From judging what's best for the class and individual to finding the 'sweet spot' for learning, Dr Nicole Mockler explains teaching traits and skills.
Teaching is a profession that often alludes us. While we might know a great teacher when we see them in action in the classroom, our understanding of the skills, attributes and qualities of these professionals remains limited.
Students setting out to learn and adopt the best teaching strategies already hold beliefs about how teaching is conducted, developed through their own school experiences.
There is a lot more to good teaching that goes on behind the scenes.
Whether it be watching an expert maths, science or technology teacher, we have picked up ideas about what does and doesn’t work during our own schooling. The problem is that at school we only ever see what goes on from a student’s perspective, which is what is happening on one side of the teacher’s desk.
Unfortunately, this also informs our wider public view that suggests teachers work short hours and take advantage of the school holidays.
Planning, assessing, reporting and consideration of the many and varied need of young people in classrooms are constant demands on teachers.
The answer to what makes a great teacher lies in educational psychology. Coined by Russian psychologist Lev Vygotsky, proximal development refers to the space between what a learner can do without help, and what they can do with it.
In other words, students will already know something about what it is that the teacher is teaching. The good teacher can discern this and build upon it.
A great teacher knows and understands their learners well enough to shape the learning to fit the zone of proximal development. They do this by gathering evidence of learning from their students, in the form of written work, and group and one-on-one conversations to inform their judgement.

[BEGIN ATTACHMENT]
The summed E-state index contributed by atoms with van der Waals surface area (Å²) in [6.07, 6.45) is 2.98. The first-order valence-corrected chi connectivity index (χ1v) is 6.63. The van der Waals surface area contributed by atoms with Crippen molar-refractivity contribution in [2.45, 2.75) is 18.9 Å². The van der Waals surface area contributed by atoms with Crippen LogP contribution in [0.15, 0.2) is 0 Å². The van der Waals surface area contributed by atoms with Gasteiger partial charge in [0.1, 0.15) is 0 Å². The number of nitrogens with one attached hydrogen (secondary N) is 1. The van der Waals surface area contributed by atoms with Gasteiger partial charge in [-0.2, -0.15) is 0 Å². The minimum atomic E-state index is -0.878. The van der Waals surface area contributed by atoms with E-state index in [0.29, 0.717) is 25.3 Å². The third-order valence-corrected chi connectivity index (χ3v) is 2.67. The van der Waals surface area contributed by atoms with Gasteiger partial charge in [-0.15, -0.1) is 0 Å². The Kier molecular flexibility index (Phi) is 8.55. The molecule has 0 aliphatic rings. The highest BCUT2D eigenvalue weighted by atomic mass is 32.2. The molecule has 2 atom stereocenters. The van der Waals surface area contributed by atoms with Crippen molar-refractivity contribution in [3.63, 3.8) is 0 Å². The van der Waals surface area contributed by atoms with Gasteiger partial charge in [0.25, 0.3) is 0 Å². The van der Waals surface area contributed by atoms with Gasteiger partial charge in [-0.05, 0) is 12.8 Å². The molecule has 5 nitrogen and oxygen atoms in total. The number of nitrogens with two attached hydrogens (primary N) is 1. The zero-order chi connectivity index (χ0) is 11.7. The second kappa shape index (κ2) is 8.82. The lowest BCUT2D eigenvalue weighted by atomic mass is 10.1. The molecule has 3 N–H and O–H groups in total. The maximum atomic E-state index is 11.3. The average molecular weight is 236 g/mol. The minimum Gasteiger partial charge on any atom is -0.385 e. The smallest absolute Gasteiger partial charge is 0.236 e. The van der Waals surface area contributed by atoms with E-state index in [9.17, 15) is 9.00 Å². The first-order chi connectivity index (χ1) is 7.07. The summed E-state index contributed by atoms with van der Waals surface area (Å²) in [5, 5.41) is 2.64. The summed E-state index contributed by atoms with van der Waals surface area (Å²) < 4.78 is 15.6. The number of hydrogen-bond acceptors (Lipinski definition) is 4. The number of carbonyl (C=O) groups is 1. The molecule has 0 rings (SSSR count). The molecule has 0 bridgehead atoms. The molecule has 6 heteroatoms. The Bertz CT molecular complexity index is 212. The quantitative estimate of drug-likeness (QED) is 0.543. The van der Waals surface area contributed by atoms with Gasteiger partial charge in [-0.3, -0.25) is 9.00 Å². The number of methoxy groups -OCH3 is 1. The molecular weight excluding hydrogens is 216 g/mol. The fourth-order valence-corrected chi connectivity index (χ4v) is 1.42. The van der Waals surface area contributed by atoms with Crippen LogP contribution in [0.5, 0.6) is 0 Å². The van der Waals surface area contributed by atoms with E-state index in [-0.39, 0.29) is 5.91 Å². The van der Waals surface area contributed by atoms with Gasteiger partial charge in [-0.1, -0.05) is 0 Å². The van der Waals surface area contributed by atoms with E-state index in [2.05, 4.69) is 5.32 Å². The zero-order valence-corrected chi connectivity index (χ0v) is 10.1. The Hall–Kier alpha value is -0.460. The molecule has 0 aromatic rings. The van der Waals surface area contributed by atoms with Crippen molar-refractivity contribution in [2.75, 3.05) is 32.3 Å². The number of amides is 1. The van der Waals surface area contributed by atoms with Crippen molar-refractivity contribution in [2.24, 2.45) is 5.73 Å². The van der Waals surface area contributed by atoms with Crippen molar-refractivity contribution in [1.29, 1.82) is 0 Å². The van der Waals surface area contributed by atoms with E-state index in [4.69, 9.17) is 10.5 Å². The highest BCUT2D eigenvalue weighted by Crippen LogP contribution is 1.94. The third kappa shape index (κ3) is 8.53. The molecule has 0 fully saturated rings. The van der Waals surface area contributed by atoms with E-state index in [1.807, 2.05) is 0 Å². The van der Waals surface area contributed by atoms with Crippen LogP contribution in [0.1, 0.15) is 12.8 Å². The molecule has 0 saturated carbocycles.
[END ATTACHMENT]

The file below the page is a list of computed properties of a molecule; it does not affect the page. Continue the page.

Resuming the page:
Learning in the zone of proximal development means that the learning is hard enough to be challenging but not so hard that the learner feels defeated and tempted to give up.
The tricky thing is that the zone isn’t the same for everyone in any class.
A great teacher differentiates the curriculum by varying the content and process of learning, the pieces of work that students produce to demonstrate their learning, and the pace of learning to ensure that students work in their zone of proximal development.
In this way the great teacher nurtures resilience and persistence so that students don’t give up if the task is challenging, or become disengaged because the task is too easy.
Great teachers enter a partnership with parents. They explain what happens at school in an accessible way for parents. They can relieve parents’ anxiety about big questions: is my child doing OK? How can I best help them at home?
They may also need to realize that for some parents, school was a challenge, and that they may need help in understanding their child’s progress.
Subject matter expertise is important but it’s not enough. Great teachers genuinely like children and want to get to know them.
They understand that education is about much more than the transmission of knowledge, and they’re committed to creating the ideal conditions for learning, for real understanding, for every child in their class, every day.